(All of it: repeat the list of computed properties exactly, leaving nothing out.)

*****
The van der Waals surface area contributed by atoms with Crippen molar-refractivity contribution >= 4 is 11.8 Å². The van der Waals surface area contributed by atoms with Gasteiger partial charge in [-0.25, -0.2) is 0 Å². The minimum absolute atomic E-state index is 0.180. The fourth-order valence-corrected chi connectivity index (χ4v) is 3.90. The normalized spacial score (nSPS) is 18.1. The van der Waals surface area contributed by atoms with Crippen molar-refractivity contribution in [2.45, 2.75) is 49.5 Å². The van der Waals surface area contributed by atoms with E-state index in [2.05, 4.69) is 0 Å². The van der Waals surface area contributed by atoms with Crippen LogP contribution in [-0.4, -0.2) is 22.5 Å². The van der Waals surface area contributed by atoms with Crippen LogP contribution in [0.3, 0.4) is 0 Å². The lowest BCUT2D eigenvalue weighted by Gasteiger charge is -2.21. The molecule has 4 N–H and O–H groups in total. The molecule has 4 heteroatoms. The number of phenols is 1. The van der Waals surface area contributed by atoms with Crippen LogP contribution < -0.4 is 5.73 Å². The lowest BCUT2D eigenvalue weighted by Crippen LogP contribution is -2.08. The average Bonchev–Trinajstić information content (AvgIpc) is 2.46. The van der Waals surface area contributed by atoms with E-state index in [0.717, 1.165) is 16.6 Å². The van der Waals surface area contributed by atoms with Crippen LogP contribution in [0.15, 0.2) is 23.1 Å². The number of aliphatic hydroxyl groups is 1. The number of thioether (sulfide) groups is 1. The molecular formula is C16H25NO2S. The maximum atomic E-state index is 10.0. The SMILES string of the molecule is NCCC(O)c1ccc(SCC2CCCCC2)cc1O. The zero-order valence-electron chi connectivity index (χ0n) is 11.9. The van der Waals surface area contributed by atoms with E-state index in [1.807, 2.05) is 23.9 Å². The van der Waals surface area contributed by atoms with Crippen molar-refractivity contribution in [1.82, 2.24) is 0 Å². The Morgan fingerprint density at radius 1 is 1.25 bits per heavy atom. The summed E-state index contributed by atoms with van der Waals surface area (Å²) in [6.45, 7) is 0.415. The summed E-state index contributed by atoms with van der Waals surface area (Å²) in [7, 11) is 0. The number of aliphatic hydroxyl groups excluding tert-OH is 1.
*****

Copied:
The van der Waals surface area contributed by atoms with Crippen molar-refractivity contribution >= 4 is 11.8 Å². The van der Waals surface area contributed by atoms with Gasteiger partial charge in [-0.25, -0.2) is 0 Å². The minimum absolute atomic E-state index is 0.180. The fourth-order valence-corrected chi connectivity index (χ4v) is 3.90. The normalized spacial score (nSPS) is 18.1. The van der Waals surface area contributed by atoms with Crippen molar-refractivity contribution in [2.45, 2.75) is 49.5 Å². The van der Waals surface area contributed by atoms with E-state index in [2.05, 4.69) is 0 Å². The van der Waals surface area contributed by atoms with Crippen LogP contribution in [-0.4, -0.2) is 22.5 Å². The van der Waals surface area contributed by atoms with Crippen LogP contribution in [0.3, 0.4) is 0 Å². The lowest BCUT2D eigenvalue weighted by Gasteiger charge is -2.21. The molecule has 4 N–H and O–H groups in total. The molecule has 4 heteroatoms. The number of phenols is 1. The van der Waals surface area contributed by atoms with Crippen LogP contribution < -0.4 is 5.73 Å². The lowest BCUT2D eigenvalue weighted by Crippen LogP contribution is -2.08. The average Bonchev–Trinajstić information content (AvgIpc) is 2.46. The van der Waals surface area contributed by atoms with E-state index in [0.717, 1.165) is 16.6 Å². The van der Waals surface area contributed by atoms with Crippen LogP contribution in [0.15, 0.2) is 23.1 Å². The number of aliphatic hydroxyl groups is 1. The number of thioether (sulfide) groups is 1. The molecular formula is C16H25NO2S. The maximum atomic E-state index is 10.0. The SMILES string of the molecule is NCCC(O)c1ccc(SCC2CCCCC2)cc1O. The zero-order valence-electron chi connectivity index (χ0n) is 11.9. The van der Waals surface area contributed by atoms with E-state index in [1.807, 2.05) is 23.9 Å². The van der Waals surface area contributed by atoms with Crippen molar-refractivity contribution in [1.82, 2.24) is 0 Å². The Morgan fingerprint density at radius 1 is 1.25 bits per heavy atom. The summed E-state index contributed by atoms with van der Waals surface area (Å²) in [6.45, 7) is 0.415. The summed E-state index contributed by atoms with van der Waals surface area (Å²) in [7, 11) is 0. The number of aliphatic hydroxyl groups excluding tert-OH is 1.